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Empathic Orthopaedists: Worth Waiting For

When I was a waiter during high school and college, I quickly learned the value of connecting with my customers. If I could fulfill whatever role they were looking me to fill (i.e., being fun and interactive, serious, acting invisible, or anything in between), I would usually be rewarded with a sizable tip or a compliment. I realized that I was not there primarily to help customers make food choices, but rather to make each customer feel as though I existed only to care for them. There is a big difference between those two roles, and I found myself thinking about those experiences while reading the article by Kortlever et al. in the February 20, 2019 issue of JBJS.

The authors aimed to determine whether an association existed between a patient’s wait time and the amount of time he or she spent with a surgeon and the patient’s perception of the surgeon’s empathy. Considering the well-established connection between the perceived empathy coming from a physician and patient satisfaction, this is an important question to examine. Interestingly, Kortlever et al. found that neither time-related variable was associated with perceived physician empathy, suggesting that decreasing wait times or spending more time with individual patients may not increase their satisfaction with the visit. However, the authors did find a direct, inverse association between surgeon stress levels and patient-perceived empathy. Specifically, for every 1-point increase in a surgeon’s self-reported stress (as measured with the Perceived Stress Scale short form), there was a 0.87 decrease in perceived empathy (as measured with the Jefferson Scale of Patient’s Perceptions of Physician Empathy).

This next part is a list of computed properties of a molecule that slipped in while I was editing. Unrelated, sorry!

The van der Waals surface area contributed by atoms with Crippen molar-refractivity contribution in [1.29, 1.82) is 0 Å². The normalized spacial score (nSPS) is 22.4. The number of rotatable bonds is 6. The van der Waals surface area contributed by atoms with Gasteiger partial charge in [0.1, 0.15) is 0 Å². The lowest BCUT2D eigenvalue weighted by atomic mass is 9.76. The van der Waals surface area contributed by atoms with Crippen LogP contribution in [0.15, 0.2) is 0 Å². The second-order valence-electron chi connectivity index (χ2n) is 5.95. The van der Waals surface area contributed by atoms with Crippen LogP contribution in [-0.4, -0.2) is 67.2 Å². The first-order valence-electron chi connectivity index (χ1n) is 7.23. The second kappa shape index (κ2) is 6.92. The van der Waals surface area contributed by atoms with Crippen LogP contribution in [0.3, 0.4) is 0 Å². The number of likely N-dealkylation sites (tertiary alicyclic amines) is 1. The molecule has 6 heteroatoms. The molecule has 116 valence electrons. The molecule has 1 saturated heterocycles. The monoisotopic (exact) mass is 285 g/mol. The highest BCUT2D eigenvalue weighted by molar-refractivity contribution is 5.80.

Like most humans, patients value the quality of an interaction more than its duration. Similarly, patients are more concerned with what happens during their medical appointment than with the wait time that transpires before it. It probably does not take very long for a patient to feel that you are fully engaged with his or her concerns—or not—and increasing the length of a “bad” interaction usually will not increase its quality. Patients may not always know whether your medical advice is on target, but almost all of them can tell how much you care and whether you are “present” during their appointment.